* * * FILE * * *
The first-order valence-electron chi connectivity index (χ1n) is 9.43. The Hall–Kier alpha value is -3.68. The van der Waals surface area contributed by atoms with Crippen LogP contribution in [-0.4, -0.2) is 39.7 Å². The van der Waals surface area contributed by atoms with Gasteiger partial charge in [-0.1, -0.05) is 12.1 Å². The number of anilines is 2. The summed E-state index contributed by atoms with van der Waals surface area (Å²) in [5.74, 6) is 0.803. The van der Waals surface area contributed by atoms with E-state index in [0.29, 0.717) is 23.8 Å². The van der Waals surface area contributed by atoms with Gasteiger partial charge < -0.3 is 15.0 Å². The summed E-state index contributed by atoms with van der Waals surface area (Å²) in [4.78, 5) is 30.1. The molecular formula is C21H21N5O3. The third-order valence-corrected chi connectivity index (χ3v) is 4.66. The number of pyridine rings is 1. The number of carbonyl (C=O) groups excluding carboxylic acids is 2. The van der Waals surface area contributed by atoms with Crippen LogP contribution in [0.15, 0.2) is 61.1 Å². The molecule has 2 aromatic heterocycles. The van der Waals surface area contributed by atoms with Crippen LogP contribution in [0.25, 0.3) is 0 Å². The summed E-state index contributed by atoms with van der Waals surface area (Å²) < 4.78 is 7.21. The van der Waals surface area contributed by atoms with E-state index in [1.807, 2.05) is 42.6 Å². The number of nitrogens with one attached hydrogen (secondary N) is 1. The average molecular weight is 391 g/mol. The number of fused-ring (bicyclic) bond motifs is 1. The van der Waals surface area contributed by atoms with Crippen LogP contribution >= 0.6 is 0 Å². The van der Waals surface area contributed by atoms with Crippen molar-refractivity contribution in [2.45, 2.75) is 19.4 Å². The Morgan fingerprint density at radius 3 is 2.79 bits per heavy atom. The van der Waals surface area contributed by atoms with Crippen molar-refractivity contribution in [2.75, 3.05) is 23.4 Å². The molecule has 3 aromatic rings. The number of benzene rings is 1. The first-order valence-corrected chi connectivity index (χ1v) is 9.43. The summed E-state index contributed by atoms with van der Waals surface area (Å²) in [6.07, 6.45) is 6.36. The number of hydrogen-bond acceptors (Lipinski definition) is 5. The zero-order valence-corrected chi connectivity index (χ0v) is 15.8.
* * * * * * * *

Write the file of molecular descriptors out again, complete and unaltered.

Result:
The first-order valence-electron chi connectivity index (χ1n) is 9.43. The Hall–Kier alpha value is -3.68. The van der Waals surface area contributed by atoms with Crippen LogP contribution in [-0.4, -0.2) is 39.7 Å². The van der Waals surface area contributed by atoms with Gasteiger partial charge in [-0.1, -0.05) is 12.1 Å². The number of anilines is 2. The summed E-state index contributed by atoms with van der Waals surface area (Å²) in [5.74, 6) is 0.803. The van der Waals surface area contributed by atoms with E-state index in [0.29, 0.717) is 23.8 Å². The van der Waals surface area contributed by atoms with Gasteiger partial charge < -0.3 is 15.0 Å². The summed E-state index contributed by atoms with van der Waals surface area (Å²) in [4.78, 5) is 30.1. The molecular formula is C21H21N5O3. The third-order valence-corrected chi connectivity index (χ3v) is 4.66. The number of pyridine rings is 1. The number of carbonyl (C=O) groups excluding carboxylic acids is 2. The van der Waals surface area contributed by atoms with Crippen LogP contribution in [0.15, 0.2) is 61.1 Å². The molecule has 2 aromatic heterocycles. The van der Waals surface area contributed by atoms with Crippen LogP contribution in [0.25, 0.3) is 0 Å². The summed E-state index contributed by atoms with van der Waals surface area (Å²) < 4.78 is 7.21. The van der Waals surface area contributed by atoms with E-state index in [1.807, 2.05) is 42.6 Å². The number of nitrogens with one attached hydrogen (secondary N) is 1. The average molecular weight is 391 g/mol. The number of fused-ring (bicyclic) bond motifs is 1. The van der Waals surface area contributed by atoms with Crippen LogP contribution >= 0.6 is 0 Å². The van der Waals surface area contributed by atoms with Crippen molar-refractivity contribution in [2.45, 2.75) is 19.4 Å². The Morgan fingerprint density at radius 3 is 2.79 bits per heavy atom. The van der Waals surface area contributed by atoms with Crippen molar-refractivity contribution in [2.75, 3.05) is 23.4 Å². The molecule has 3 aromatic rings. The number of benzene rings is 1. The first-order valence-corrected chi connectivity index (χ1v) is 9.43. The summed E-state index contributed by atoms with van der Waals surface area (Å²) in [6.07, 6.45) is 6.36. The number of hydrogen-bond acceptors (Lipinski definition) is 5. The zero-order valence-corrected chi connectivity index (χ0v) is 15.8.